Sybert's nephew, Sybert's other son, Jonathan, also
began to suspect that Richard was involved in Joni's
murder. When Jonathan called Clements to inform him of his
suspicions, Clements also told Jonathan not to tell anyone.
However, Jonathan went to the police.
questioned Richard and Sybert. During this questioning,
Sybert admitted that Clements had approached him about
killing Joni, and that his son had jumped at the opportunity
because Clements was offering to give him some money, a car,
and a "piece of ass." Then, on February 17, 2011,
the police obtained a warrant to wiretap Clements' and
Sybert's phones. The wiretapped calls involved several
communications between Clements and the Syberts. The police
also obtained telephone records that revealed several calls
between Clements, Sybert, and Richard immediately before and
after both the shooting of Joni and the incident at
Clements' house a week prior where Richard had unlocked
the front door to the home and then immediately ran away.
There was also a March 4, 2011 wiretapped call in which the
lead detective in the case, Detective Wright, spoke with
Clements and asked him about the murder.
week after the murder, Richard left Georgia and went to
Florida, where he was arrested on an unrelated felony. While
being interviewed by Florida police, Richard confessed to
murdering Joni and revealed Clements' and Sybert's
involvement with it. Thereafter, Clements, Richard, and
Sybert were charged with Joni's murder.
evidence was sufficient to enable a rational trier of fact to
find Clements guilty of all the crimes of which he was
convicted beyond a reasonable doubt. Jackson v.
Virginia, 443 U.S. 307 (99 S.Ct. 2781, 61 L.Ed.2d 560)
(1979). See also OCGA § 16-2-21 (parties to a crime).
Clements claims that the trial court erred in denying his
motion to suppress evidence of the March 4, 2011, wiretapped
phone conversation between Clements and Detective Wright
wherein the detective asked Clements about Joni's murder.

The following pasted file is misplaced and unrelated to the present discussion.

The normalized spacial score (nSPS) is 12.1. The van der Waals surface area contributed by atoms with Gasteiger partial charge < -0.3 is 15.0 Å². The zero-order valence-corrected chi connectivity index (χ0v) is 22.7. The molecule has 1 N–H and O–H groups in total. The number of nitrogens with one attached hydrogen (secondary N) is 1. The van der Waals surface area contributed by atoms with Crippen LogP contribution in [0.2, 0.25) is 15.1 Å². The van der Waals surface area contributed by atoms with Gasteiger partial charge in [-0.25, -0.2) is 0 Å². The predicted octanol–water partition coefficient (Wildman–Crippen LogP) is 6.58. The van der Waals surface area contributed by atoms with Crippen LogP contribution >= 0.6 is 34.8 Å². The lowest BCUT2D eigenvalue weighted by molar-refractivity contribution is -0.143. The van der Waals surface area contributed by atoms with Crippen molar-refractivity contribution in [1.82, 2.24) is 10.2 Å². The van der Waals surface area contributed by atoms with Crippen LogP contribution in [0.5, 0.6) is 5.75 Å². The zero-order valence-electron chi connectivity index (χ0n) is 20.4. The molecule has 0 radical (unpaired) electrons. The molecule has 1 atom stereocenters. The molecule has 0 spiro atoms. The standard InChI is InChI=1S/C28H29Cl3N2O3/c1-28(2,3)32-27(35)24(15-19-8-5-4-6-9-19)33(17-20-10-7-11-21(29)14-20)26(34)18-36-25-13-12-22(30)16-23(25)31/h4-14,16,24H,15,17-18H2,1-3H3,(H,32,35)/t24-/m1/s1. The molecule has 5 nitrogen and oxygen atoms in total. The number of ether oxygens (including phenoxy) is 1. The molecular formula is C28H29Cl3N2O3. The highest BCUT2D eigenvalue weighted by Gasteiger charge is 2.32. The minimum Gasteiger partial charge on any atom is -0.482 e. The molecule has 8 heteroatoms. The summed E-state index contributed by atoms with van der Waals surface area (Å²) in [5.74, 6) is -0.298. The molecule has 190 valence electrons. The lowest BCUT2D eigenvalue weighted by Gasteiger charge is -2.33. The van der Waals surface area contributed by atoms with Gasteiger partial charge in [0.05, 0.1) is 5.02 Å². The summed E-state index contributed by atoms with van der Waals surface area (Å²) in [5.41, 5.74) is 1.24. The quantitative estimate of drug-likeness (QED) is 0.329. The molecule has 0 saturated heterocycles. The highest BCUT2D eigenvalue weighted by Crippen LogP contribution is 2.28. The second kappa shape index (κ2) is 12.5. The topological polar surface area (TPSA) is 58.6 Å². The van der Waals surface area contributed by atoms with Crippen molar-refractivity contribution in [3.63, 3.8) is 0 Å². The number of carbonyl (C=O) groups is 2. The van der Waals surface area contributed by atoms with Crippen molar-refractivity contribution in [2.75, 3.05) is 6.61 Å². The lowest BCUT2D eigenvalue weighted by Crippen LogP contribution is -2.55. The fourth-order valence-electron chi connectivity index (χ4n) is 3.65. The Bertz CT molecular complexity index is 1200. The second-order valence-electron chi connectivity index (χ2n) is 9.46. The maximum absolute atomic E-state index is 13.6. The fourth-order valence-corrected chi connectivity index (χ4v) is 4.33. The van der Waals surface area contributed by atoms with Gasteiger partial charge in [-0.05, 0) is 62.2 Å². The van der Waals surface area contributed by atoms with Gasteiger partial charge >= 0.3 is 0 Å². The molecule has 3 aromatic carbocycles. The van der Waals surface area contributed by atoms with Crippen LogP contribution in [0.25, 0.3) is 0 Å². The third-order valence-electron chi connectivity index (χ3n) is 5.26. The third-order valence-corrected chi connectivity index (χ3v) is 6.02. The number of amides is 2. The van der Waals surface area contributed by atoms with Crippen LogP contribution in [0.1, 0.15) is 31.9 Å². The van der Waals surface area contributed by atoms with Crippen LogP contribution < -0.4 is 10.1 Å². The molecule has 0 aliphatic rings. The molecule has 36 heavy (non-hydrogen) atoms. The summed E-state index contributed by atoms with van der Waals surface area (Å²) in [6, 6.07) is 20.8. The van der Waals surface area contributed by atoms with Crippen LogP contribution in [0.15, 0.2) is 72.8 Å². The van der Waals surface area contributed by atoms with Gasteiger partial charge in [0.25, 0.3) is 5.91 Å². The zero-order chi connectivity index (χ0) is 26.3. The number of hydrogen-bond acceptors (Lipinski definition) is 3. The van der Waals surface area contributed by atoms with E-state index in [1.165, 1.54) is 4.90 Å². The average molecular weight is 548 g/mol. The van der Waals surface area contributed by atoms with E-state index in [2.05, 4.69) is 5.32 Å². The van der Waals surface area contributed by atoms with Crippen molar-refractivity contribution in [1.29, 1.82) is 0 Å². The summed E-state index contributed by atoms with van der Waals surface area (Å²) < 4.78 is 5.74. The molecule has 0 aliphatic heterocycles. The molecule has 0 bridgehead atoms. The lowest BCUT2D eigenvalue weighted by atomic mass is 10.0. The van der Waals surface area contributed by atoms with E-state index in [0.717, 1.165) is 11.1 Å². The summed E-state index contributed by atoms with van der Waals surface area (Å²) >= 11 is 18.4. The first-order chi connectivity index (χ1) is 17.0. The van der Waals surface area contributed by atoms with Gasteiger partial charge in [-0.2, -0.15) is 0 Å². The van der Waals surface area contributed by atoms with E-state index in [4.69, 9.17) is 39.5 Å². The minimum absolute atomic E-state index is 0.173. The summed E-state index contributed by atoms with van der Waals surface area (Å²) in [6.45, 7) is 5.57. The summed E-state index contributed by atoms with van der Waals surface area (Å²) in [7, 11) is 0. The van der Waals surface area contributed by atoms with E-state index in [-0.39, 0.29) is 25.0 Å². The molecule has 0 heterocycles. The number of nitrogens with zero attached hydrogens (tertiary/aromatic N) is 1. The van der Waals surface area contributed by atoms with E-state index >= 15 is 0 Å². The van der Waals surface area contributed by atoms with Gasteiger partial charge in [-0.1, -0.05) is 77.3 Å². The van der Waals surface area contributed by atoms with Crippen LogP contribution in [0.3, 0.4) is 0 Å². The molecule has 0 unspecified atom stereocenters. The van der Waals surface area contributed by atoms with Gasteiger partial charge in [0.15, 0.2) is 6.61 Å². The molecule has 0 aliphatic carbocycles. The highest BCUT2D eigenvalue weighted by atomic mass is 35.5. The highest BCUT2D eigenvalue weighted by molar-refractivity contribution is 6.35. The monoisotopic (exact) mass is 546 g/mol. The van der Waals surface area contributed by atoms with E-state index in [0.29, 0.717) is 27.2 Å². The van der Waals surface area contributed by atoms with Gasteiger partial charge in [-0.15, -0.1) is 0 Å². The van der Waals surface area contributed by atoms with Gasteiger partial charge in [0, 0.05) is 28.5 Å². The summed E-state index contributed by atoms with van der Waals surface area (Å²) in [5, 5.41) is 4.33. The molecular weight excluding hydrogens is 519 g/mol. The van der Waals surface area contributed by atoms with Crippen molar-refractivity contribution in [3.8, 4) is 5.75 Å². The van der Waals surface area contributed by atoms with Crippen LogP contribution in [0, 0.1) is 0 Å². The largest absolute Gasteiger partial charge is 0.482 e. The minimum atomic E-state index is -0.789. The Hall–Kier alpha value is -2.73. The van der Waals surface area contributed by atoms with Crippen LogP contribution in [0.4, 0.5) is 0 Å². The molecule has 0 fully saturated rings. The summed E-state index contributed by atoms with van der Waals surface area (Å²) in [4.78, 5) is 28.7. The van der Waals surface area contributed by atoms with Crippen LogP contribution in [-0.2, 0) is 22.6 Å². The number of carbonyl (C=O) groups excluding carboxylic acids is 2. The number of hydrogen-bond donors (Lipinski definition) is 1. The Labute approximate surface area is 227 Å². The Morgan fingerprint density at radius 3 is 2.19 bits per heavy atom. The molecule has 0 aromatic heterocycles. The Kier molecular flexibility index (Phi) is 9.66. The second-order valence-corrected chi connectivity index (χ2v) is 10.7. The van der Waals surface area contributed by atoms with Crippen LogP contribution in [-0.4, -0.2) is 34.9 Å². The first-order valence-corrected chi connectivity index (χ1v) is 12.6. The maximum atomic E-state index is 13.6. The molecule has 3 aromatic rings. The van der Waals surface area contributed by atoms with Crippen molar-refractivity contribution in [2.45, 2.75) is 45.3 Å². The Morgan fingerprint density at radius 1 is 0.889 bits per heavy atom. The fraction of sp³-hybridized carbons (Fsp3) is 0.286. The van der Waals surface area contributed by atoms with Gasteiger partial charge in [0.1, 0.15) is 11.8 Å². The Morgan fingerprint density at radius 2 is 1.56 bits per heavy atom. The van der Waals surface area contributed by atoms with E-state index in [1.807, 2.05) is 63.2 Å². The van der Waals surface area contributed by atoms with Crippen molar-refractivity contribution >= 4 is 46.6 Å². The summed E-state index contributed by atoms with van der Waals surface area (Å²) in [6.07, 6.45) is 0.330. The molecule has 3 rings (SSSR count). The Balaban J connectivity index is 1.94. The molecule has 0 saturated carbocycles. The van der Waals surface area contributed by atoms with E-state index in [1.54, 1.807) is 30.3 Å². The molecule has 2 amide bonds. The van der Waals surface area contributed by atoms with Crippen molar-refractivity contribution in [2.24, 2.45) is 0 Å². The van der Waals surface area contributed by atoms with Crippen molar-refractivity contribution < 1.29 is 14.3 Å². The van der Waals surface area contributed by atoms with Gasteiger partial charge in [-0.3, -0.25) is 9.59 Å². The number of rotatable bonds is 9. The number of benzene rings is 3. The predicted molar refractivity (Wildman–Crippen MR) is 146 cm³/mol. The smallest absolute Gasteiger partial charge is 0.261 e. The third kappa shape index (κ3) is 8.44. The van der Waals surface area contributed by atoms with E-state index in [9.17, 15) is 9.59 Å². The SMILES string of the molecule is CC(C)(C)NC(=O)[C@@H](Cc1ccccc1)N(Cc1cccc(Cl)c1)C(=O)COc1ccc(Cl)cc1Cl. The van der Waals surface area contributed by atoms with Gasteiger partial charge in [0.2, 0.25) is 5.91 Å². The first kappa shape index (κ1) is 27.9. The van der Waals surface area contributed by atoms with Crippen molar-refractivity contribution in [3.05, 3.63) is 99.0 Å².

Clements contends that, because he had already invoked his
Sixth Amendment right to counsel by hiring an attorney before
the call took place, the police were not allowed to speak
with him without his counsel being present. See Moran v.
Burbine, 475 U.S. 412, 428 (III) (106 S.Ct. 1135, 89
L.Ed.2d 410) (1986) ("[O]nce the [defendant's Sixth
Amendment] right [to counsel] has attached, it follows that
the police may not interfere with the efforts of a
defendant's attorney to act as a 'medium' between
the suspect and the State during the interrogation")
(citation, punctuation, and emphasis omitted).
argument is without merit, as the record reveals that his
Sixth Amendment right to counsel had not yet attached at the
time that his conversation with Detective Wright took place.
[t]he Sixth Amendment . . . addresses an accused's right
in all criminal prosecutions to have the assistance of
counsel for his defense and "attaches only at the
initiation of adversary criminal proceedings. . . . [B]efore
[judicial] proceedings are initiated a suspect in a criminal
investigation has no constitutional right to the assistance
of counsel." Davis v. United States, 512 U.S.
452 (114 S.Ct. 2350, 129 L.Ed.2d 362, 369-370) (1994). See
also Moran, [supra].
State v. Hatcher, 264 Ga. 556, 558 (448 S.E.2d 698)
(1994). In this regard, the United States Supreme Court has
emphasized that it would "make little sense to say
that the Sixth Amendment right to counsel attaches at
different times depending on the fortuity of whether the
suspect or his family happens to have retained counsel ...